Page 10, 8th February 1985

8th February 1985
Page 10
Page 10, 8th February 1985 — Communal farming

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People: Joseph Cassidy


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Communal farming

ONCE knew a charming elderly Irish bishop in a diocese in County Donegal who had an inordinate interest in agriculture and things bucolic, so much so that he was better known for his prize bulls than for being shepherd of his flock.

Now I have news from Ireland of a true shepherd of his flock, the Bishop of Clonfert, Dr Joseph Cassidy, (pictured here) who has announced that the land at his home, Coorheen, Loughrea, County Galway, is to become a Third World farm, with a herd of 40 store cattle on its 40 acres.

In a pastoral letter to his people he outlined plans for the project, expected to begin in April. "1 would like the land to be used by the whole diocese — for the benefit of the poor", he said, Initially the herd would be bought jointly by the bishop and the 24 parishes of the diocese. Parish contributions would provide 24 cattle, the bishop eight, with the remaining eight coming through special contributions by the young and other .individual donations.

Each autumn the herd would be sold and the farm restocked the following spring from the proceeds. All profits will go to Third World projects, including the missions.

But, every four of five years all revenue from sale of the stock would go to the Third World. providing "a really large sum", said Bishop Cassidy.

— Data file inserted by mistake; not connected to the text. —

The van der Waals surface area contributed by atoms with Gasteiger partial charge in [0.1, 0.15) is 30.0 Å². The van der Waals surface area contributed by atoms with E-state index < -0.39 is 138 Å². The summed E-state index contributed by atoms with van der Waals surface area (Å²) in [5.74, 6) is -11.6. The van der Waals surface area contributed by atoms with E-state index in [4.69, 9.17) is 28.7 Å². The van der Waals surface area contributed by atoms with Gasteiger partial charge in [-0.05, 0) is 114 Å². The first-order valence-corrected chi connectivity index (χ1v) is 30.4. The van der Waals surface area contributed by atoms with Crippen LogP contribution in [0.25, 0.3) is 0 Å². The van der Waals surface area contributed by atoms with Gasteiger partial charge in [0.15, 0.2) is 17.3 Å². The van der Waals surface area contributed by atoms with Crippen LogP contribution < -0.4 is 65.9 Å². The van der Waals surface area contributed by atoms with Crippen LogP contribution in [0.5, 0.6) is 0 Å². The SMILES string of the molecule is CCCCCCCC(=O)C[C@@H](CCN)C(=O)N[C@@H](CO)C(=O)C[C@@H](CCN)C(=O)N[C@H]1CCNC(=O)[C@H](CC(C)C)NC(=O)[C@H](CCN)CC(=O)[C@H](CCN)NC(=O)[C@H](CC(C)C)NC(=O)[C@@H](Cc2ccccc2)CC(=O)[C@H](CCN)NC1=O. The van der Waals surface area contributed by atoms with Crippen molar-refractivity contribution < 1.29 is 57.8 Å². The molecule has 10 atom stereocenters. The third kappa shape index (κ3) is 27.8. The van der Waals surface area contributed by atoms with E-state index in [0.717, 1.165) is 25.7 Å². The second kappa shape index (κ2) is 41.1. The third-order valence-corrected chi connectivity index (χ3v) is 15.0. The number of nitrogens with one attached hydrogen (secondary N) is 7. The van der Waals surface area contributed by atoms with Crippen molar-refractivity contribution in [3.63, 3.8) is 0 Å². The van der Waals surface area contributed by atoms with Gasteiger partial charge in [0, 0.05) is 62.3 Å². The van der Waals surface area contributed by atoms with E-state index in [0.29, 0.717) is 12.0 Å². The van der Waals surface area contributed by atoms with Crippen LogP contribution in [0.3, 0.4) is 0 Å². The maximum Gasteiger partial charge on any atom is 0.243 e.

This time the herd would be bought with fresh contributions from the bishop, the parishes and the young. "In that way our project would be, not just a single gesture, but a continuing commitment", the Bishop added.

All herding, buying, fencing and general maintenance is to be done voluntarily and the bishop said he has had "exceptional cooperation" from those who will be directly involved in running the farm, mainly local farmers.

A committee is to be set up, on which every parish will be represented. It will decide with the bishop where in the Third World the money should go.

Each year a diocesan Mass is planned to pray for the project's success and to deepen the sense of commitment by everyone in the diocese.

Coorheen has been the home of the bishops of Clonfert since the early part of the century. It also houses the diocesan office. The diocese covers portions of Counties Galway, Roscommon and Offaly.

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